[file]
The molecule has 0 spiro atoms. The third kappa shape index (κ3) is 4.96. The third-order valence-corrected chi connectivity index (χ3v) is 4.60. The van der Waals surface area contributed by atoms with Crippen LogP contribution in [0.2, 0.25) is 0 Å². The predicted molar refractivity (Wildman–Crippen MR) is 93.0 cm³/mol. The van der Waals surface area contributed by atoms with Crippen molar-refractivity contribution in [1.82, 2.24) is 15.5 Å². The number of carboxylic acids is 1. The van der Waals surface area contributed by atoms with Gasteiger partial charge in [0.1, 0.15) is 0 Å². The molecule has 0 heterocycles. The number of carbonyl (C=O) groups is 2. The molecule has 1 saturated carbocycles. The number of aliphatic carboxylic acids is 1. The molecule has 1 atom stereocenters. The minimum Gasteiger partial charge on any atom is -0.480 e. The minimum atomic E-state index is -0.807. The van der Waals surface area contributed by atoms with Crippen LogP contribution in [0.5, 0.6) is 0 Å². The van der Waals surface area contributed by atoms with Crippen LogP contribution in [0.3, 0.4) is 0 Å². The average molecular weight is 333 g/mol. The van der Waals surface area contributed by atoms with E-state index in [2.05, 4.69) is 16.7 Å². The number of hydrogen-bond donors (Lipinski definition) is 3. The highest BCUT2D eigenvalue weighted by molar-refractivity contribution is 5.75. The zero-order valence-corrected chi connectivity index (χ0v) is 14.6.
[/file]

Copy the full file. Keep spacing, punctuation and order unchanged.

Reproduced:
The molecule has 0 spiro atoms. The third kappa shape index (κ3) is 4.96. The third-order valence-corrected chi connectivity index (χ3v) is 4.60. The van der Waals surface area contributed by atoms with Crippen LogP contribution in [0.2, 0.25) is 0 Å². The predicted molar refractivity (Wildman–Crippen MR) is 93.0 cm³/mol. The van der Waals surface area contributed by atoms with Crippen molar-refractivity contribution in [1.82, 2.24) is 15.5 Å². The number of carboxylic acids is 1. The van der Waals surface area contributed by atoms with Gasteiger partial charge in [0.1, 0.15) is 0 Å². The molecule has 0 heterocycles. The number of carbonyl (C=O) groups is 2. The molecule has 1 saturated carbocycles. The number of aliphatic carboxylic acids is 1. The molecule has 1 atom stereocenters. The minimum Gasteiger partial charge on any atom is -0.480 e. The minimum atomic E-state index is -0.807. The van der Waals surface area contributed by atoms with Crippen LogP contribution in [0.5, 0.6) is 0 Å². The van der Waals surface area contributed by atoms with Crippen LogP contribution in [0.3, 0.4) is 0 Å². The average molecular weight is 333 g/mol. The van der Waals surface area contributed by atoms with E-state index in [2.05, 4.69) is 16.7 Å². The number of hydrogen-bond donors (Lipinski definition) is 3. The highest BCUT2D eigenvalue weighted by molar-refractivity contribution is 5.75. The zero-order valence-corrected chi connectivity index (χ0v) is 14.6.